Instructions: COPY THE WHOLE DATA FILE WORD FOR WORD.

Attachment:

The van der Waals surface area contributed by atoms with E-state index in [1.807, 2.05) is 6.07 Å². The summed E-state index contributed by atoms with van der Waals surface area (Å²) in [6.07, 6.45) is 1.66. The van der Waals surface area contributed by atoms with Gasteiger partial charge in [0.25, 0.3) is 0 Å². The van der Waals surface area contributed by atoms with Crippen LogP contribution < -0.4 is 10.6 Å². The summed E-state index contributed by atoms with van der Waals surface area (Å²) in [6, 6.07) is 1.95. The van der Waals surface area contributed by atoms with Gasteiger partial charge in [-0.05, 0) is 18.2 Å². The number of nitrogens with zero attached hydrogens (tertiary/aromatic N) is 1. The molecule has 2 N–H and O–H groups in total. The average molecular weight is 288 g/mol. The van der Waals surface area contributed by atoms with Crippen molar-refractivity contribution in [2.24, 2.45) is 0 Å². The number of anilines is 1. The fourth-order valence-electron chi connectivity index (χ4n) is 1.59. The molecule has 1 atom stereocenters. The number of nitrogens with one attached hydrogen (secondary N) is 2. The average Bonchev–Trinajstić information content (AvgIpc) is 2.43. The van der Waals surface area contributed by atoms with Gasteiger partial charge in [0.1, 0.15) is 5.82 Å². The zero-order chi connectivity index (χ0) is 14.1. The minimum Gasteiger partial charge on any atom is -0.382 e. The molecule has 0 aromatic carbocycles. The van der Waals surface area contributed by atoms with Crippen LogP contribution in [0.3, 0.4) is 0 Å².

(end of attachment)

The van der Waals surface area contributed by atoms with E-state index in [1.807, 2.05) is 6.07 Å². The summed E-state index contributed by atoms with van der Waals surface area (Å²) in [6.07, 6.45) is 1.66. The van der Waals surface area contributed by atoms with Gasteiger partial charge in [0.25, 0.3) is 0 Å². The van der Waals surface area contributed by atoms with Crippen LogP contribution < -0.4 is 10.6 Å². The summed E-state index contributed by atoms with van der Waals surface area (Å²) in [6, 6.07) is 1.95. The van der Waals surface area contributed by atoms with Gasteiger partial charge in [-0.05, 0) is 18.2 Å². The number of nitrogens with zero attached hydrogens (tertiary/aromatic N) is 1. The molecule has 2 N–H and O–H groups in total. The average molecular weight is 288 g/mol. The van der Waals surface area contributed by atoms with Crippen molar-refractivity contribution in [2.24, 2.45) is 0 Å². The number of anilines is 1. The fourth-order valence-electron chi connectivity index (χ4n) is 1.59. The molecule has 1 atom stereocenters. The number of nitrogens with one attached hydrogen (secondary N) is 2. The average Bonchev–Trinajstić information content (AvgIpc) is 2.43. The van der Waals surface area contributed by atoms with Gasteiger partial charge in [0.1, 0.15) is 5.82 Å². The zero-order chi connectivity index (χ0) is 14.1. The minimum Gasteiger partial charge on any atom is -0.382 e. The molecule has 0 aromatic carbocycles. The van der Waals surface area contributed by atoms with Crippen LogP contribution in [0.3, 0.4) is 0 Å².